UVSC College Times
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VOLUME 35 ISSUE 8 EL BUEN PANO FN EL ARCA SE V'ENDE QUOTE OF -n np "j j Y( r T i - NETXNEWS THE DAY ; ' A V f V f f f f ' I ' i l I 1 uvxnevvs W On Campus I I j i ( t f ', I i J j i j ' i j j J t on the T.V.s around cam- .- J. V'w X V y - -J- " wr -rS- '3J; valley weather BY A NO IQk THF' sYl'lH NTS 01 UTAH VAIUY M All (OLII(,f HghgsLowea "The less the need is to get it done, the slower it gets done. " -Keller's theory of the conservation of work.- ( Life: Close-up with James l. : i o rv! ' umnuiun. uauK a v ' ' - "--v lAimust 27, 200 1 Sports: Seth Scott returns to UVSC's mens basketball. Page 8 4 1 ?,-- ( i ! 4 " 1 f Wednesday: Sunny High 97 Low 63 Thurs: Sunny High 98 Low 63 i, BAM mom. L , ....... ,. . i By DANIELLE WHITE OF THE NETXNEWS STAFF With the swift, slick slash of "Zorro's" sword more than one million dollars worth of budget cuts punctured the UVSC budget recently. After expected state tax and income revenues failed to meet projections, Governor Leavitt ordered an overall $15 million budget cuts for state insitutions of higher education $1,030,100 for UVSC. "State revenues were over-projected, so the governor implemented a 2.5 percent holdback which is equivalent to one million dollars," said Linda Makin, director of budgets. "We're going to have to do a hiring hold, or 'chillout,' and undergo strict contigencies to save money." President Romesburg said that in addition to revenues falling short, additional factors contributed. "The $1,030,100 budget hold back for UVSC is our college's share of the meeting statewide budget imbalance created by revenues failing to meet earlier projections," he said. "Either people are filing taxes very late, delaying payment , or incomes are simply down. In any case, all state agen- COURTESY PHOTO Leavitt puts Into place a budget cut that takes SI million dollars away from UVSC. cies have had their budgets reduced by 2.5 percent." While there may not be cause for immediate alarm, a cautionary approach may be in order. Compensating for the loss, ultimately, falls upon the students. "There's more coming," said Cecelia Foxely of the state Higher Education Commission. She said that the failure to adequetely fund the 10 state colleges and universities could be potentially crippling not only to the economy but for students, as well. "Our students carry the heaviest burden, by far, for cost of instruction," Makin said. "That's not to say the tution is the highest because it's not." While UVSC tuition is not the highest, more than 40 percent of the its operation budget is fueled by student tuition and fees (which increased by an estimated $40 this semester); the other 59.6 percent, by state tax funds, according to Makin. "UVSC educates 15.1 percent of higher education students in the state with 8.42 percent of tax funds. That's the true measure of our productivity and efficency," she said. "That's also why there's such a gap between us and everyone else." Comparatively, UVSC tution hikes come to approximately 13 percent versus 5 percent at other state schools, Romesburg says. He hopes that future increases in state funding will help alleviate the burden placed upon students in efforts to continually fund the ever-growing campus population which is at about 23,000 this fall. "We are meeting this budget reduction by delaying filing vacant positions across campus, postponing and slowing major purchase, and eliminating our emergency contigency funds. X 4 -4 r BUDGET Hopefully, this is one-year reduction, and our budgets will be restored for the future to help make up for the budget cuts," he said. c u T s UVSC Student found dead By STACEY BULLOCK OF THE NETXNEWS STAFF A college student attending UVSC was found alone dead in his apartment at 500 S. 1200 West. Jonathan King's body was found by apartment janitors who assumed that he had moved out the day before. "They found the young man lying in the bed- room, and he appeared to have died several days before," Lt. Doug Edwards said. Police do not expect foul play and have no rea son to believe that drugs or suicide contributed to his death. "There was nothing at the scene to arouse suspicions that foul play was involved, nor was there any indication of a suicide or drug use." Edwards said. No clear cause to his death will be known until an autopsy is preformed. King's relatives, who live outside of the state, were contacted shortlv after he was found. Fees increase, 1,000 percent By DANIELLE WHITE OF THE NETXNEWS STAFF "Smile, your teeth are suffocating" Brittany Wiscombe. With an increase of more than 1,000 percent in fees, the ever-popular UVSC dental hygiene program is not suffocating. The allure of working with and on aisles of opalescent-smiles are still a big draw. And, despite the program weeding 12 cream of the crop among 200 applicants, interest still peaks. "We thought it would cut the interest down, but it didn't at all," said Alene Harrison, Associate Dean of the School of Science and Health. A ten-fold plan will assess a yearly $4,500 fee to fund the two-year associates program, administrators said. Yearly fees prior the dental hygiene courses were about $300. "We didn't even tell the students how much the increase was going to be when they applied. We just gave them a range of what it would be," Harrison said. Additionally, recent budget cuts also called for a significant hike in ." ...... 1 ; . ' " wv wp ,,. , ; i , - $ COURTESY PHOTO In order to salvage the dental program, UVSC increases tuition tor dental hygiene students. program costs. "As our state funding has tightened, the college has had to review all programs on a cost-benefit basis," said President Romesburg. "Some programs, although popular with students and industry, simply cost more than can be reasonably defended. Therefore, we had to either reduce or eliminate the program, find less costly ways of delivering the programs, or pass on the cost to students. We decided to continue to program, but needed to ask the students to accept a greater burden of the costs." The program, since its initiation in to the school curriculum three years ago, has seen every single one of its students pass the state and national licensing programs in fact the program is rated third-best among the 230 dental hygiene schools, according to The Deseret News. "The students are excellent," said George Veit, Program Chairman. "They have the goal of becoming dental hygienists and work toward it. We feel it's exceptionally great." Despite talk of possibly terminating the program last year, Romesburg feels the fee, though it may take a large bite out of students' pocket books, was the best decision in order to salvage the valued campus entity. "Our increase actually puts us in line with many similar pro- continued pg. 3 see "Hygiene" UVSC honors Eugene England By DANIELLE WHITE OF THE NETXNEWS STAFF "He will swallow up death in victory; and the Lord God will wipe away tears from off all faces; and the rebuke of his people shall he take away off all the earth: for the Lord hath spoken it." -Isaiah 25:8 As an author's pen lifts gently off a page sealing the closing chapter, a masterpeice is born. Well-known poet and professor, George Eugene England, passed away last Friday after a six month battle with brain cancer. England came to UVSC four years ago after retiring from teaching English at Brigham Young University. He served as Writer-in-Residence, headed the study abroad program which intergrated an program in Great Britain, and taught Mormon studies. He received a $25,000 grant from the National Endowment for the Humanities last August to establish a full-fledged religious studies program at UVSC under the Center for the Study of Ethics. "Eugene was a true scholar and teacher," said President Romesburg, who team teaches Honors Ethics and Values with Dr. Elaine E. Englehardt. "He cared about students and he loved learning. His work as Writer-in-Residence raised the academic profile of our campus, and introduction of the England Study Abroad Program expanded educational and cultural opportunity for our students," he said. "We will miss Gene's enthusiasm, entrepeneurial spirit, and scholarly leadership." England believed strongly in promoting universal appreciation for culture and religion. "Studying our culture can only make us better," he once said. "In higher education, it's an ideal environment to enlighten students and promote understanding. Sometimes we forget our own culture." He is survived by his wife 48 years, Charlotte. Memorial services were held Aug. 25 at the Provo Tabernacle. -.,.i,.,.-,.:...,Wu. j ... J '' ..I.::; . - r I I - ' ;, iii A, .XHX'M: Campus calendar Check out this weeks whats hot and happening. The who, what, when, and where of UVSC. P-9- 2 Opinions Face it: Parking is a pain and it isn't going to get better any time soon. And don't forget; "parking permits are required everywhere on campus", even the free lots. P-9 4 Life With the beginning of a new semester, students cram into the McKay events center to start it off on the right track. P-9 6 Sports Seth Scott comes back to UVSC. Find out what made the star player come back. P-9 8 COURTESY PHOTO Eugene England passed away after a light with brain cancer. His memory will live on at UVSC.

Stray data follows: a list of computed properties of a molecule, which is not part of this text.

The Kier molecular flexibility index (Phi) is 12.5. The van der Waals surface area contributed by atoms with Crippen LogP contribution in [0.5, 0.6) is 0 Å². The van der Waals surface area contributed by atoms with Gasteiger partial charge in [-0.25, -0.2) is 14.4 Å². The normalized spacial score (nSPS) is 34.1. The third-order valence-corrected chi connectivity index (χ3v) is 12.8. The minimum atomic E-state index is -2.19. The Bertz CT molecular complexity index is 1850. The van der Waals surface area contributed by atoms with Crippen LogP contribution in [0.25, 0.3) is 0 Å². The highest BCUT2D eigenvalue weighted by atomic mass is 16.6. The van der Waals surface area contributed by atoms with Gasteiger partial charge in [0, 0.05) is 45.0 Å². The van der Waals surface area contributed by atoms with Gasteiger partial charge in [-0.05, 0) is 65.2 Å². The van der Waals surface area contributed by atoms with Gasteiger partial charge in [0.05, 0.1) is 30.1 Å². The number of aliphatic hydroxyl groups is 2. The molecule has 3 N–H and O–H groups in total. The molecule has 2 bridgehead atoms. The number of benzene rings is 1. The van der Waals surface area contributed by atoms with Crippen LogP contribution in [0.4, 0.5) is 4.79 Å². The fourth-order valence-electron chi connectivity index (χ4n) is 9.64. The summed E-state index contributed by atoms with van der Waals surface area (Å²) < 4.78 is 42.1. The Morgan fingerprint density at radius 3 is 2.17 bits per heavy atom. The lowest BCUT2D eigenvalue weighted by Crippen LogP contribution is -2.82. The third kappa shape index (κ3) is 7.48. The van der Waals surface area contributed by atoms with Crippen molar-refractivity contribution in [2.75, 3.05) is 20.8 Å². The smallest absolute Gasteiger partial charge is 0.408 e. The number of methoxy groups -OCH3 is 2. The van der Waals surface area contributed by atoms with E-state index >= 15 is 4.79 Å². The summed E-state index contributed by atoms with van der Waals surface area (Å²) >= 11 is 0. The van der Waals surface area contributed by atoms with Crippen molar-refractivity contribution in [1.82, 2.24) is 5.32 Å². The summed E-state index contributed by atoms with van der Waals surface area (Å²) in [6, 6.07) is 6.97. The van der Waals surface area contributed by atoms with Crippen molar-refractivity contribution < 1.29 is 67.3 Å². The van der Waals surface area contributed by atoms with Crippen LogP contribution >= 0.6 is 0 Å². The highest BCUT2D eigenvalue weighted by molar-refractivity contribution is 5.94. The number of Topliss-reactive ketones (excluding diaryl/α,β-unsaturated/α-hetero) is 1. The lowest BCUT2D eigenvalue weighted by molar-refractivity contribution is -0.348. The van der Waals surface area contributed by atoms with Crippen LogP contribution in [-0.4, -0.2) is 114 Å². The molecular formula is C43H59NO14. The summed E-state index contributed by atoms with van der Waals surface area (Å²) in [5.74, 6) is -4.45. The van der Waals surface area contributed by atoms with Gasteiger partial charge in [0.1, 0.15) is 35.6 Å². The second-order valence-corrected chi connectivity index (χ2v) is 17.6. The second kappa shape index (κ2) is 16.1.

|Title||UVSC College Times, 2001-08-27|
|Description||UVSC College Times was the student newspaper for Utah Valley State College from July 07, 1993 to June 2, 2008|
|Publisher||Utah Valley University|
|Subject headings||Utah Valley State College--History; Utah Valley University--History; College student newspapers and periodicals;|
|Source||UVSC: College Times, 2001-08-27|
|Rights||Copyright 2013 Utah Valley University|